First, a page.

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Groundwater Pollution Detectives

 groundwater pump

Teachengineering.org activity was contributed by the College of Engineering’s Integrated Teaching and Learning Program at the University of Colorado, Boulder. It is part of a larger environmental engineering and earth science lesson on water.

Summary

Teams of students in grades 5 to 7 locate a contaminant spill in a hypothetical site by measuring the pH of soil samples. They then predict the direction of groundwater flow using mathematical modeling and use the engineering design process to come up with alternative treatments for the contaminated water.

Grade Level: 5-7

Time: 90 minutes

Learning outcomes

After doing this activity, students should be able to:

  • Explain that engineers use mathematical modeling to make predictions about a design problem.
  • Describe how engineers take water samples and analyze data to determine where groundwater contaminants come from and where they are going.
  • Identify several methods for cleanup of contaminated groundwater used by engineers.

Standards

Common Core State Mathematical Standards

  • Number System 6.NS.B2. Fluently divide multi-digit numbers using the standard algorithm. [Grade 6]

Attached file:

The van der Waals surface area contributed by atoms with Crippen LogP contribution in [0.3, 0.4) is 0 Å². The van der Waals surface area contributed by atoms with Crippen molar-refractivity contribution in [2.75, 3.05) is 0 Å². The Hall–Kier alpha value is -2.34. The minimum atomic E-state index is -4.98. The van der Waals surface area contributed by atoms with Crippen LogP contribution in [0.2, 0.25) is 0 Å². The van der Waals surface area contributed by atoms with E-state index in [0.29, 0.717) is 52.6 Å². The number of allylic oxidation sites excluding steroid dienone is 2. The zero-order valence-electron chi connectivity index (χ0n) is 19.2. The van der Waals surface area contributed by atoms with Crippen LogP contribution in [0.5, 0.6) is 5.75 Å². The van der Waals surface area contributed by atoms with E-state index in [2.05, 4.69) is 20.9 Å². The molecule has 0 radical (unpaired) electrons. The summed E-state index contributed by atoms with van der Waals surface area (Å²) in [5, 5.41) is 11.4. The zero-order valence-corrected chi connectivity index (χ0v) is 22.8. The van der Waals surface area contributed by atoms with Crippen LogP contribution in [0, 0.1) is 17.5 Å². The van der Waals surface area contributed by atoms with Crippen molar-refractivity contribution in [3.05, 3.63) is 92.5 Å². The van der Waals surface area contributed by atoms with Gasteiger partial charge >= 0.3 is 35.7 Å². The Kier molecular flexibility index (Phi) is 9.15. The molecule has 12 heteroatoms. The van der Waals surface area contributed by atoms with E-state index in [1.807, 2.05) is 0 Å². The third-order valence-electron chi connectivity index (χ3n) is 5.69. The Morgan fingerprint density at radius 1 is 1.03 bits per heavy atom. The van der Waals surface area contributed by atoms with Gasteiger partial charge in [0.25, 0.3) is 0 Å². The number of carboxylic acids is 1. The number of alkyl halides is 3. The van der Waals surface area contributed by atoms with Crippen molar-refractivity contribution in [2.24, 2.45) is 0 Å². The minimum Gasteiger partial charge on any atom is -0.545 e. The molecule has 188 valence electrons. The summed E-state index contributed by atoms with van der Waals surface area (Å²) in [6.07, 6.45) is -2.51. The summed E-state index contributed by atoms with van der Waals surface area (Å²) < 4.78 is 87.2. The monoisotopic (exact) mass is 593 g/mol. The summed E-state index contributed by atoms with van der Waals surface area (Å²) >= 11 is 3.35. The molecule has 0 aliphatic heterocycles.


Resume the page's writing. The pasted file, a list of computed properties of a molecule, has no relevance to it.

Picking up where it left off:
• Number System 6.NS.B3. Fluently add, subtract, multiply, and divide multi-digit decimals using the standard algorithm for each operation. [Grade 6]
  • Expressions & Equations 6.EE.B7. Solve real-world and mathematical problems by writing and solving equations of the form x + p = q and px = q for cases in which p, q and x are all nonnegative rational numbers. [Grade 6]
  • Geometry 7.G.A1. Solve problems involving scale drawings of geometric figures, including computing actual lengths and areas from a scale drawing and reproducing a scale drawing at a different scale. [Grade 7]

Next Generation Science Standards

  • Define the criteria and constraints of a design problem with sufficient precision to ensure a successful solution, taking into account relevant scientific principles and potential impacts on people and the natural environment that may limit possible solutions. [Grades 6 – 8]

International Technology and Engineering Educators Association

  • Standard 4. Students will develop an understanding of the cultural, social, economic, and political effects of technology. [Grades K – 12]
  • E. Technologies can be used to repair damage caused by natural disasters and to break down waste from the use of various products and systems. [Grades 6 – 8]

Engineering Connection

Some environmental engineers are hired by communities to locate pollution and devise a clean-up solution. They test to find the concentration of the pollutant or contaminant and use that information to determine how the contaminant has traveled. To do this, engineers drill wells and conduct tests to determine the direction of groundwater flow in the area and the direction the pollutant is moving. Engineers use this information to design remediation for contaminated water. Several remediation techniques include excavation and disposal, containment, chemical and biological treatment, phytoremediation, soil vapor extraction, and pumped removal and treatment methods.

Introduction/Motivation

How does the groundwater get polluted and what can we do about it? How exactly does pollution migrate through the ground? How do we prevent the contaminants from affecting our drinking water or the environment?